- 1 Geographical Distribution
- 2 Alternate names
- 3 Mention by Panini
- 4 Stamp on Khejri
- 5 Uses
- 6 Khejri in Jat traditions
- 7 Khejarli movement for saving trees
- 8 See also
- 9 References
Its Geographical distribution is almost the same as is the distribution of Jats in India and Pakistan. It is the state tree of Rajasthan and the provincial tree of the Sindh provincial region of Pakistan.
Common names in various languages include:
- Prosopis cineraria (Scientific name)
- Khejri (खेजड़ी )(Rajasthan)
- Jant (जांट) (Rajasthan)
- Janti (जांटी)(Rajasthan and Haryana),
- Sangri (सांगरी) (Rajasthan),
- Chhonkara (छोंकरा) (Western Uttar Pradesh),
- Jand (जंड)(Punjabi),
- Kandi (Sindh),
- Banni (Kannada),
- Vanni (Tamil),
- Sami (समी)/ Shami (शमी/ शमीवृक्ष) - In Sanskrit,
- Sumri (Gujarat).
- Ghaf (Arabic language),
Mention by Panini
Stamp on Khejri
Indian Postal Department issued a Postal Stamp on Khejri in 1988.
- Prosopis cineraria provides wood of construction class. It is used for house-building, chiefly as rafters, posts scantlings, doors and windows, and for well construction water pipes, upright posts of Persian wheels, agricultural implements and shafts, spokes, fellows and yoke of carts.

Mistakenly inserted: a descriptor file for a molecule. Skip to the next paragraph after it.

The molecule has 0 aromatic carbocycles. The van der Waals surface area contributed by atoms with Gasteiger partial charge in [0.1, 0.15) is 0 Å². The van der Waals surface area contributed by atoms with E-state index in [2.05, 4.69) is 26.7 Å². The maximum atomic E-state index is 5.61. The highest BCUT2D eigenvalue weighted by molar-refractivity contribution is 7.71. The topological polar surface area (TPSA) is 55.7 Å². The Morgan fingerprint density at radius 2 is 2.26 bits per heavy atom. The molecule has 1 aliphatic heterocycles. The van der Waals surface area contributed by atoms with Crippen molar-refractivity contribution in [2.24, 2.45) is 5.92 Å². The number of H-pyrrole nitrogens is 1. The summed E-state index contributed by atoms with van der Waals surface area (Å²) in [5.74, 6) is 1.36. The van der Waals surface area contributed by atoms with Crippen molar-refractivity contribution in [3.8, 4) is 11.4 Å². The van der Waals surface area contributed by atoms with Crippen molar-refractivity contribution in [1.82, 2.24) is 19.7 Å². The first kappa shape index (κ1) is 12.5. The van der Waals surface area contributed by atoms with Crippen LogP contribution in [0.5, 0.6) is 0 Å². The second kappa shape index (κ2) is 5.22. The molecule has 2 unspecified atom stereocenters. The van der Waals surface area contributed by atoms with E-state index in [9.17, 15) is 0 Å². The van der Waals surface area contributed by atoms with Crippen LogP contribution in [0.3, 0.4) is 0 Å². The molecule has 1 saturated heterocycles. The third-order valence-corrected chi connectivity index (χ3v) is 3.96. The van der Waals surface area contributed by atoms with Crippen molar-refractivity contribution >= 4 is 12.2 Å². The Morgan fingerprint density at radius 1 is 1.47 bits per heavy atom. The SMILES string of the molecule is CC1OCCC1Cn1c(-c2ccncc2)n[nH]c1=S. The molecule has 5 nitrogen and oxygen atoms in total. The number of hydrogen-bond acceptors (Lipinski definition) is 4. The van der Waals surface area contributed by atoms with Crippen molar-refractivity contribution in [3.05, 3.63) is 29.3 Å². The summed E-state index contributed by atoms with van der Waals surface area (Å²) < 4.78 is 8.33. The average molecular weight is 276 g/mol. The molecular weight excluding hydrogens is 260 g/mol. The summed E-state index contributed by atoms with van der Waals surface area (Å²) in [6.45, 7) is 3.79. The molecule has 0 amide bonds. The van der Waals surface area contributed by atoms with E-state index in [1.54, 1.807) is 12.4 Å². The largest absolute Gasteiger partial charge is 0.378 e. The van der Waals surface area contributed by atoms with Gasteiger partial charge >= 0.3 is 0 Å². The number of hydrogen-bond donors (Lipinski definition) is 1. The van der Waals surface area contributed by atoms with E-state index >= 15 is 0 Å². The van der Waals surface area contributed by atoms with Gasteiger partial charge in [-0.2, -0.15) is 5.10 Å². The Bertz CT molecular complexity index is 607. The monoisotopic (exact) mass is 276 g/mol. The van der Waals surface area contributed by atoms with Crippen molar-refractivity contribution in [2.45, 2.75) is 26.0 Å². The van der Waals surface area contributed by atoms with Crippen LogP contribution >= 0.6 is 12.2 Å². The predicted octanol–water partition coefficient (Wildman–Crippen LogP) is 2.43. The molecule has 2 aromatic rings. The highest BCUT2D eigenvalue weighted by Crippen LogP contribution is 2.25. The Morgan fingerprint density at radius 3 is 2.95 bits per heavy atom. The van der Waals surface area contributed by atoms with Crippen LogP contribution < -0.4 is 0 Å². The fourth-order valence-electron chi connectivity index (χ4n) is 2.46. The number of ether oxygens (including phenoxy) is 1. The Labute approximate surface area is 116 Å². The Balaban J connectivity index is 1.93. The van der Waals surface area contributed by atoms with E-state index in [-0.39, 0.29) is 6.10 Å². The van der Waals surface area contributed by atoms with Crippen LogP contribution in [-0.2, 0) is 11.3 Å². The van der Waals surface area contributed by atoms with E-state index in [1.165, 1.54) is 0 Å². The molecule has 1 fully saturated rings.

- It can also be used for small turning work and tool-handles. Container manufacturing is another important wood-based industry, which depends heavily on desert-grown trees.
- Prosopis cineraria is much valued as a fodder tree. The trees are heavily lopped particularly during winter months when no other green fodder is available in the dry tracts. There is a popular saying that death will not visit a man, even at the time of a famine, if he has a Prosopis cineraria, a goat and a camel, since the three together are some what said to sustain a man even under the most trying condition. The forage yield per tree varies a great deal. On an average, the yield of green forage from a full grown tree is expected to be about 60 kg with complete lopping having only the central leading shoot, 30 kg when the lower two third crown is lopped and 20 kg when the lower one third crown is lopped. The leaves are of high nutritive value. Feeding of the leaves during winter when no other green fodder is generally available in rain-fed areas is thus profitable. The pods have a sweetish pulp and are also used as fodder for livestock.